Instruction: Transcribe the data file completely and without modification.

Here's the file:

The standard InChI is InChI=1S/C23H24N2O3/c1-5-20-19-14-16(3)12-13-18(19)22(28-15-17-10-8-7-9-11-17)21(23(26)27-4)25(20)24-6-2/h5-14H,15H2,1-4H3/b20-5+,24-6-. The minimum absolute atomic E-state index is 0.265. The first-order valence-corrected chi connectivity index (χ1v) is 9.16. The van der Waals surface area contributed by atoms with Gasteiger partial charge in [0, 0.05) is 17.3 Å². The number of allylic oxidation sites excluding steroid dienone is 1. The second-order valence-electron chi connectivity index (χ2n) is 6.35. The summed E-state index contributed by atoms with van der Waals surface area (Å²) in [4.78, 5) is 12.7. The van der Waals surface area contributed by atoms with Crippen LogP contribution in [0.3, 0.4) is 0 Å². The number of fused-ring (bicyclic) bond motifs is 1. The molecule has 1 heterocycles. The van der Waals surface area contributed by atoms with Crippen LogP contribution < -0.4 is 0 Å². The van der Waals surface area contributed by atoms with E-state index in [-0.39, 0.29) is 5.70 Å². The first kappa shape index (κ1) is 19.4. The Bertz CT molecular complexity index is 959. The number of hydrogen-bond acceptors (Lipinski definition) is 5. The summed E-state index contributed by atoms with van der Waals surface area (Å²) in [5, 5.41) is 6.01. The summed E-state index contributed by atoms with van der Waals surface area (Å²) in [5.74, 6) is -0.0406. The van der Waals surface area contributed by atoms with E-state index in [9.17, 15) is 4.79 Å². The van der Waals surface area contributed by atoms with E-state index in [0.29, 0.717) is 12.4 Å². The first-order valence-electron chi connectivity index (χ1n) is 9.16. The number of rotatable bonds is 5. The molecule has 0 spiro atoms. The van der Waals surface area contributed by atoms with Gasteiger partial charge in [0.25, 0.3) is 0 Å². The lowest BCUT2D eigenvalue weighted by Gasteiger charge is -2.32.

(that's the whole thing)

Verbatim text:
The standard InChI is InChI=1S/C23H24N2O3/c1-5-20-19-14-16(3)12-13-18(19)22(28-15-17-10-8-7-9-11-17)21(23(26)27-4)25(20)24-6-2/h5-14H,15H2,1-4H3/b20-5+,24-6-. The minimum absolute atomic E-state index is 0.265. The first-order valence-corrected chi connectivity index (χ1v) is 9.16. The van der Waals surface area contributed by atoms with Gasteiger partial charge in [0, 0.05) is 17.3 Å². The number of allylic oxidation sites excluding steroid dienone is 1. The second-order valence-electron chi connectivity index (χ2n) is 6.35. The summed E-state index contributed by atoms with van der Waals surface area (Å²) in [4.78, 5) is 12.7. The van der Waals surface area contributed by atoms with Crippen LogP contribution in [0.3, 0.4) is 0 Å². The number of fused-ring (bicyclic) bond motifs is 1. The molecule has 1 heterocycles. The van der Waals surface area contributed by atoms with Crippen LogP contribution < -0.4 is 0 Å². The van der Waals surface area contributed by atoms with E-state index in [-0.39, 0.29) is 5.70 Å². The first kappa shape index (κ1) is 19.4. The Bertz CT molecular complexity index is 959. The number of hydrogen-bond acceptors (Lipinski definition) is 5. The summed E-state index contributed by atoms with van der Waals surface area (Å²) in [5, 5.41) is 6.01. The summed E-state index contributed by atoms with van der Waals surface area (Å²) in [5.74, 6) is -0.0406. The van der Waals surface area contributed by atoms with E-state index in [9.17, 15) is 4.79 Å². The van der Waals surface area contributed by atoms with E-state index in [0.29, 0.717) is 12.4 Å². The first-order valence-electron chi connectivity index (χ1n) is 9.16. The number of rotatable bonds is 5. The molecule has 0 spiro atoms. The van der Waals surface area contributed by atoms with Gasteiger partial charge in [0.25, 0.3) is 0 Å². The lowest BCUT2D eigenvalue weighted by Gasteiger charge is -2.32.